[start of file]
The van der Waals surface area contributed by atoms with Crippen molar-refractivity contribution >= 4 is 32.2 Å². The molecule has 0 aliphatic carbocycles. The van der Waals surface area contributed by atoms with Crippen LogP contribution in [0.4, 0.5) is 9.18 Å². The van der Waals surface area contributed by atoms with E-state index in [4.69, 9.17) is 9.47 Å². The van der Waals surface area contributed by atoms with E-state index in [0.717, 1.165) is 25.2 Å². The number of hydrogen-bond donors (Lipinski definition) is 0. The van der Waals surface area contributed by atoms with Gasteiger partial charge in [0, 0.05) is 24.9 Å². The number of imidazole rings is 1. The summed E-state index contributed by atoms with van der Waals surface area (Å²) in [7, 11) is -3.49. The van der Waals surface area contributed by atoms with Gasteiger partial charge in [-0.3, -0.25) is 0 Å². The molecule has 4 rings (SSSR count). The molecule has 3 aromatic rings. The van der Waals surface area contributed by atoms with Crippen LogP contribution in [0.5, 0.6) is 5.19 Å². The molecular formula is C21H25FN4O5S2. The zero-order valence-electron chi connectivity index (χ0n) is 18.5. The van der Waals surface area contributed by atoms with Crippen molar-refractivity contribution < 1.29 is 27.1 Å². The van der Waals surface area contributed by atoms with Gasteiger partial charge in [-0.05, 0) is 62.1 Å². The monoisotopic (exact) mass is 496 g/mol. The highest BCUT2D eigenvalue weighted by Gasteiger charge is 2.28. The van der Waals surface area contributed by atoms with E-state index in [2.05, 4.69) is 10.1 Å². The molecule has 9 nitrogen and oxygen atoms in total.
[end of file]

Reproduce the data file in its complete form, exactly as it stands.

The van der Waals surface area contributed by atoms with Crippen molar-refractivity contribution >= 4 is 32.2 Å². The molecule has 0 aliphatic carbocycles. The van der Waals surface area contributed by atoms with Crippen LogP contribution in [0.4, 0.5) is 9.18 Å². The van der Waals surface area contributed by atoms with E-state index in [4.69, 9.17) is 9.47 Å². The van der Waals surface area contributed by atoms with E-state index in [0.717, 1.165) is 25.2 Å². The number of hydrogen-bond donors (Lipinski definition) is 0. The van der Waals surface area contributed by atoms with Gasteiger partial charge in [0, 0.05) is 24.9 Å². The number of imidazole rings is 1. The summed E-state index contributed by atoms with van der Waals surface area (Å²) in [7, 11) is -3.49. The van der Waals surface area contributed by atoms with Gasteiger partial charge in [-0.3, -0.25) is 0 Å². The molecule has 4 rings (SSSR count). The molecule has 3 aromatic rings. The van der Waals surface area contributed by atoms with Crippen LogP contribution in [0.5, 0.6) is 5.19 Å². The molecular formula is C21H25FN4O5S2. The zero-order valence-electron chi connectivity index (χ0n) is 18.5. The van der Waals surface area contributed by atoms with Crippen molar-refractivity contribution < 1.29 is 27.1 Å². The van der Waals surface area contributed by atoms with Gasteiger partial charge in [-0.05, 0) is 62.1 Å². The monoisotopic (exact) mass is 496 g/mol. The highest BCUT2D eigenvalue weighted by Gasteiger charge is 2.28. The van der Waals surface area contributed by atoms with E-state index in [2.05, 4.69) is 10.1 Å². The molecule has 9 nitrogen and oxygen atoms in total.